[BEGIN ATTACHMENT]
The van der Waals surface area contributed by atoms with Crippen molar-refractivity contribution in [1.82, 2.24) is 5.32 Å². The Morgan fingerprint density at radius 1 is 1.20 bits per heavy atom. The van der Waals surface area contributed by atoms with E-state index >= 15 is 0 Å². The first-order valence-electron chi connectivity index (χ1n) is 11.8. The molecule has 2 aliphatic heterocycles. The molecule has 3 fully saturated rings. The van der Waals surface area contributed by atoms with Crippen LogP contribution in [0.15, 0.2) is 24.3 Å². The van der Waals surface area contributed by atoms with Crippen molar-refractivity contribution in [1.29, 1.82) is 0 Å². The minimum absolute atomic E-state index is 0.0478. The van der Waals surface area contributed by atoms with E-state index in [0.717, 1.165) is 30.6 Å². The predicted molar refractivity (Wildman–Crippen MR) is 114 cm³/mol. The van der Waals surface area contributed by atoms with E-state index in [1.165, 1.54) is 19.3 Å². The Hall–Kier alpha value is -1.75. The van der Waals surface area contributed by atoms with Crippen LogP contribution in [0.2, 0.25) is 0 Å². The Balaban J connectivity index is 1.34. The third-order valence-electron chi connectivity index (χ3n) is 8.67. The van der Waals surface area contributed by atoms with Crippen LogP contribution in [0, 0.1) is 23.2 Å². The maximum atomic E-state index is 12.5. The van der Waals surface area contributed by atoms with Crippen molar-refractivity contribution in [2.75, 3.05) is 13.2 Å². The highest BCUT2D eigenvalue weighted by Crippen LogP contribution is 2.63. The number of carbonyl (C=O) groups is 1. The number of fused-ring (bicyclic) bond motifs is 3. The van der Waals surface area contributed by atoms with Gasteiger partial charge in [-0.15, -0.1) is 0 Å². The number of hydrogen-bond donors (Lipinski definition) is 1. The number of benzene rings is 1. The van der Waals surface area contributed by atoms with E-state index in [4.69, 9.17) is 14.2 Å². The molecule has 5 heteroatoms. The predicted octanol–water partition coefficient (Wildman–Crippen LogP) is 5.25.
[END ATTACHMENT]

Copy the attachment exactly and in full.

The van der Waals surface area contributed by atoms with Crippen molar-refractivity contribution in [1.82, 2.24) is 5.32 Å². The Morgan fingerprint density at radius 1 is 1.20 bits per heavy atom. The van der Waals surface area contributed by atoms with E-state index >= 15 is 0 Å². The first-order valence-electron chi connectivity index (χ1n) is 11.8. The molecule has 2 aliphatic heterocycles. The molecule has 3 fully saturated rings. The van der Waals surface area contributed by atoms with Crippen LogP contribution in [0.15, 0.2) is 24.3 Å². The van der Waals surface area contributed by atoms with Crippen molar-refractivity contribution in [1.29, 1.82) is 0 Å². The minimum absolute atomic E-state index is 0.0478. The van der Waals surface area contributed by atoms with E-state index in [0.717, 1.165) is 30.6 Å². The predicted molar refractivity (Wildman–Crippen MR) is 114 cm³/mol. The van der Waals surface area contributed by atoms with E-state index in [1.165, 1.54) is 19.3 Å². The Hall–Kier alpha value is -1.75. The van der Waals surface area contributed by atoms with Crippen LogP contribution in [0.2, 0.25) is 0 Å². The Balaban J connectivity index is 1.34. The third-order valence-electron chi connectivity index (χ3n) is 8.67. The van der Waals surface area contributed by atoms with Crippen LogP contribution in [0, 0.1) is 23.2 Å². The maximum atomic E-state index is 12.5. The van der Waals surface area contributed by atoms with Crippen molar-refractivity contribution in [2.75, 3.05) is 13.2 Å². The highest BCUT2D eigenvalue weighted by Crippen LogP contribution is 2.63. The number of carbonyl (C=O) groups is 1. The number of fused-ring (bicyclic) bond motifs is 3. The van der Waals surface area contributed by atoms with Gasteiger partial charge in [-0.15, -0.1) is 0 Å². The number of hydrogen-bond donors (Lipinski definition) is 1. The number of benzene rings is 1. The van der Waals surface area contributed by atoms with E-state index in [4.69, 9.17) is 14.2 Å². The molecule has 5 heteroatoms. The predicted octanol–water partition coefficient (Wildman–Crippen LogP) is 5.25.